One year ago, on January 4, 2012, I wrote a blog post which I titled “2013 Should Be A Great Year.” Here are the first paragraphs from that post.
Yes, you read that correctly. No, I am not so addled by senility that I don’t know what year it is—at least not yet. And no, this has nothing to do with the Mayan calendar prediction of the end of the world in 2012. I’m just looking ahead, with eager anticipation, the way a college student looks forward to homecoming weekend just before a Western Civ exam on Friday. There’s a big uncertainty immediately ahead, but there is also a promise of something really great beyond that.
I am making some plans for 2013. Yes, I’ve heard the old saying that, if you want to make God laugh, tell Him your plans. I try always to follow the injunction in the book of James…
13 Come now, you who say, “Today or tomorrow we will go into such and such a town and spend a year there and trade and make a profit”— 14 yet you do not know what tomorrow will bring. What is your life? For you are a mist that appears for a little time and then vanishes. 15 Instead you ought to say, “If the Lord wills, we will live and do this or that.” (James 4:13-15 ESV)
And so, I readily concede that my plans for 2013 will only come to pass if God wills. Still, what I have in mind will require considerable lead time for preparation, so it is not at all too early to begin planning and preparing.
I then wrote…
There is another reason I am looking ahead to 2013. By then, I expect that some of the uncertainty clouding my thoughts in January 2012 will have dissipated and some things that are unclear now will have been resolved, one way or another.
I wish I could report that in 2012 all our uncertainty gave way to perfectly focused clarity. Alas, it did not happen that way. Please read on from my 1-4-12 post…
For example, I fully expect that, by this time next year, we will have a pretty good idea whether or not St. Patrick’s Anglican Church is going to become a reality. If, by January 2013, God has not brought together a core group of committed believers to be the “seedling” for this church which we are asking Him to plant in the vicinity of OSU, we should probably take that as a sign that it is not going to happen. In that event, we will need to conclude that God’s plans are the not the same as ours, and His plans trump ours.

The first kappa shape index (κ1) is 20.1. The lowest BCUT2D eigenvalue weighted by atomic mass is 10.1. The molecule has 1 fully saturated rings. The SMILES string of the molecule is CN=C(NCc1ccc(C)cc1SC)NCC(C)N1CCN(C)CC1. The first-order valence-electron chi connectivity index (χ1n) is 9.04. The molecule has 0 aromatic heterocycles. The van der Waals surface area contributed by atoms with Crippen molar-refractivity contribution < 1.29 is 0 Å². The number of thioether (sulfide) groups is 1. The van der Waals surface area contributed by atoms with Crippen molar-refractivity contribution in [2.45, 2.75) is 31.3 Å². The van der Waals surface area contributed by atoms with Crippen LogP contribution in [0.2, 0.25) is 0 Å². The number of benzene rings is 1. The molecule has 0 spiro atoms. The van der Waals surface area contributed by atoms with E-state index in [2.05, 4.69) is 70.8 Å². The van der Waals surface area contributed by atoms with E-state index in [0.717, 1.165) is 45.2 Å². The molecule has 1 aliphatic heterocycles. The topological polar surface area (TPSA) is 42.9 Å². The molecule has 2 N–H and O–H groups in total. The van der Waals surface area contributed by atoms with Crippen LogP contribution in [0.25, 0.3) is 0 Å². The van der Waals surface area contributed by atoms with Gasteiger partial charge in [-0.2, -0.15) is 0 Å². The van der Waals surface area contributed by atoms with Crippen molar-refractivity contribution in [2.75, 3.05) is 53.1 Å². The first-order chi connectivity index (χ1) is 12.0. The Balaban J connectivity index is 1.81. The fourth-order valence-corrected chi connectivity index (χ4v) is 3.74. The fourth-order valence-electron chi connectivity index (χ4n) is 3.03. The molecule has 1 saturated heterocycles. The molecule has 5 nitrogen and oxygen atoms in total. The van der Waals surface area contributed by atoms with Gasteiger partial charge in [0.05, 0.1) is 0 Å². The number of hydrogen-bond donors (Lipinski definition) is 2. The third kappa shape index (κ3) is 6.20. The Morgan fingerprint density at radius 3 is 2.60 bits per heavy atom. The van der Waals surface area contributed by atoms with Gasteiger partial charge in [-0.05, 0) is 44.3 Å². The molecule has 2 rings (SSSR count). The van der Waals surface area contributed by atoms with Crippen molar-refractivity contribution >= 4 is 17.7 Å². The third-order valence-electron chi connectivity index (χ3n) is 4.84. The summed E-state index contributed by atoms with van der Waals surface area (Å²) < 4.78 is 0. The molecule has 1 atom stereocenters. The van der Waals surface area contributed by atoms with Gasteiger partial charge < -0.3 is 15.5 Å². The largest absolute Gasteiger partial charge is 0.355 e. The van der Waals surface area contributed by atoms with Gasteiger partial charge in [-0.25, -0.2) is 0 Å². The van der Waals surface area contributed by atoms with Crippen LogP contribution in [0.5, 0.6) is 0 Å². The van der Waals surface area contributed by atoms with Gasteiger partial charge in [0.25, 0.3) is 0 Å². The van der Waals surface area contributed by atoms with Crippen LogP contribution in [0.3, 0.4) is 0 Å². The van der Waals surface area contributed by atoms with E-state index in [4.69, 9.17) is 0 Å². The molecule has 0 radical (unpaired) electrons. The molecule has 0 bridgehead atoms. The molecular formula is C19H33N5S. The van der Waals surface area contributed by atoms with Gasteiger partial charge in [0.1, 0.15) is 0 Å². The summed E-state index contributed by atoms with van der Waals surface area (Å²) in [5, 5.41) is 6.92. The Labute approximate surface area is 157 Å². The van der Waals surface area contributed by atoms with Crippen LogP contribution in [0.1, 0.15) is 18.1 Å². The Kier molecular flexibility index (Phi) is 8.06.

St. Patrick’s did not become a reality in 2012. No core group materialized. Nobody stepped forward to say they sensed God leading them to own the vision along with us. Nobody sensed a divine urging to make the kind of commitment that a venture of this sort requires. Was God trying to tell us something? If so, what was it? That it’s time to quit? That we need to re-focus our energies in another direction?
Or was God simply letting us know that His timing is not our timing? As I noted in the post which I published about a month ago, “the vision yet abides.”
In my post from January 2012, I did have the good sense to acknowledge that…
(i)t is completely within the power and the providence of God to overcome the obstacles that loom large in 2012… Whatever comes about with regard to St. Patrick’s, God is sovereign, and His will is perfect. May His name be praised forever.
I then turned my attention toward 2013. In that regard, I wrote…